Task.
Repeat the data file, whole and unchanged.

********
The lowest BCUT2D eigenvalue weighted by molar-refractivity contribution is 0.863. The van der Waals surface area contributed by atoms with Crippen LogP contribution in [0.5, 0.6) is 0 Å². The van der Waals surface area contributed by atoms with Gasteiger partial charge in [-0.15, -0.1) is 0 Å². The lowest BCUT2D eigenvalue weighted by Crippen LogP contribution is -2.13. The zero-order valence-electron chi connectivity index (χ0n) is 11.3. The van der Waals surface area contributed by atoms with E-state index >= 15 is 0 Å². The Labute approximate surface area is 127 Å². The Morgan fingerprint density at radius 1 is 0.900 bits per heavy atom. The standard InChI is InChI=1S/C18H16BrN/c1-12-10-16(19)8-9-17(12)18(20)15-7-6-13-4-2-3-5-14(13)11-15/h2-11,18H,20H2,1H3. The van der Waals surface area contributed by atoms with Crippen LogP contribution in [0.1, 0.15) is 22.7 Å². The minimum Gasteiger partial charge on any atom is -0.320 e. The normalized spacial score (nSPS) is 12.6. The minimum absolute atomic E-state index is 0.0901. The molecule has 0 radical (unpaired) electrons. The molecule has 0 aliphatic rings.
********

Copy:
The lowest BCUT2D eigenvalue weighted by molar-refractivity contribution is 0.863. The van der Waals surface area contributed by atoms with Crippen LogP contribution in [0.5, 0.6) is 0 Å². The van der Waals surface area contributed by atoms with Gasteiger partial charge in [-0.15, -0.1) is 0 Å². The lowest BCUT2D eigenvalue weighted by Crippen LogP contribution is -2.13. The zero-order valence-electron chi connectivity index (χ0n) is 11.3. The van der Waals surface area contributed by atoms with E-state index >= 15 is 0 Å². The Labute approximate surface area is 127 Å². The Morgan fingerprint density at radius 1 is 0.900 bits per heavy atom. The standard InChI is InChI=1S/C18H16BrN/c1-12-10-16(19)8-9-17(12)18(20)15-7-6-13-4-2-3-5-14(13)11-15/h2-11,18H,20H2,1H3. The van der Waals surface area contributed by atoms with Crippen LogP contribution in [0.1, 0.15) is 22.7 Å². The minimum Gasteiger partial charge on any atom is -0.320 e. The normalized spacial score (nSPS) is 12.6. The minimum absolute atomic E-state index is 0.0901. The molecule has 0 radical (unpaired) electrons. The molecule has 0 aliphatic rings.